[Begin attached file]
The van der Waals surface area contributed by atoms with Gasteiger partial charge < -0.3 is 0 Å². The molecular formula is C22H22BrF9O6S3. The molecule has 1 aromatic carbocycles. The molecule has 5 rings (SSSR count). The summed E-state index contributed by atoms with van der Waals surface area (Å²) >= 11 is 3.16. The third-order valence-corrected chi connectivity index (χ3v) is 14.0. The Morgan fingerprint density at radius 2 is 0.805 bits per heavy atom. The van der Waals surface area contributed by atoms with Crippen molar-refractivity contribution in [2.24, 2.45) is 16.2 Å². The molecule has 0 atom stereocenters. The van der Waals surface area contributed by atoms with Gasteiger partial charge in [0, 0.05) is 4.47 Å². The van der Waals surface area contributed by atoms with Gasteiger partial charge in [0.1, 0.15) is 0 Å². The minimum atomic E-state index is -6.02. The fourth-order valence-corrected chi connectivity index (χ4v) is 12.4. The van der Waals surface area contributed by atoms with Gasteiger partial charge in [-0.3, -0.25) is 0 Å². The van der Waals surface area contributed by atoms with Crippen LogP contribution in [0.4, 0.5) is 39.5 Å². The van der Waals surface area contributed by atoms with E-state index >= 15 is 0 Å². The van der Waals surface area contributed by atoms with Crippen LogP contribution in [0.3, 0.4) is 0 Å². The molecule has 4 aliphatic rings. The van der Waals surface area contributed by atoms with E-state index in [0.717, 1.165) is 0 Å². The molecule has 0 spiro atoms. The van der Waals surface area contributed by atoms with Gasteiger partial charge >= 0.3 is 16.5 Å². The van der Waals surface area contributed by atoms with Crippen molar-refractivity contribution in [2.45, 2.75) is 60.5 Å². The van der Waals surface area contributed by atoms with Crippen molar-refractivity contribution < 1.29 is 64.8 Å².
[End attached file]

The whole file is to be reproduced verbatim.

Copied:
The van der Waals surface area contributed by atoms with Gasteiger partial charge < -0.3 is 0 Å². The molecular formula is C22H22BrF9O6S3. The molecule has 1 aromatic carbocycles. The molecule has 5 rings (SSSR count). The summed E-state index contributed by atoms with van der Waals surface area (Å²) >= 11 is 3.16. The third-order valence-corrected chi connectivity index (χ3v) is 14.0. The Morgan fingerprint density at radius 2 is 0.805 bits per heavy atom. The van der Waals surface area contributed by atoms with Crippen molar-refractivity contribution in [2.24, 2.45) is 16.2 Å². The molecule has 0 atom stereocenters. The van der Waals surface area contributed by atoms with Gasteiger partial charge in [0, 0.05) is 4.47 Å². The van der Waals surface area contributed by atoms with Gasteiger partial charge in [0.1, 0.15) is 0 Å². The minimum atomic E-state index is -6.02. The fourth-order valence-corrected chi connectivity index (χ4v) is 12.4. The van der Waals surface area contributed by atoms with Gasteiger partial charge in [-0.3, -0.25) is 0 Å². The van der Waals surface area contributed by atoms with Crippen LogP contribution in [0.4, 0.5) is 39.5 Å². The van der Waals surface area contributed by atoms with E-state index >= 15 is 0 Å². The van der Waals surface area contributed by atoms with Crippen LogP contribution in [0.3, 0.4) is 0 Å². The molecule has 4 aliphatic rings. The van der Waals surface area contributed by atoms with E-state index in [0.717, 1.165) is 0 Å². The molecule has 0 spiro atoms. The van der Waals surface area contributed by atoms with Gasteiger partial charge >= 0.3 is 16.5 Å². The van der Waals surface area contributed by atoms with Crippen molar-refractivity contribution in [2.45, 2.75) is 60.5 Å². The van der Waals surface area contributed by atoms with Crippen molar-refractivity contribution < 1.29 is 64.8 Å².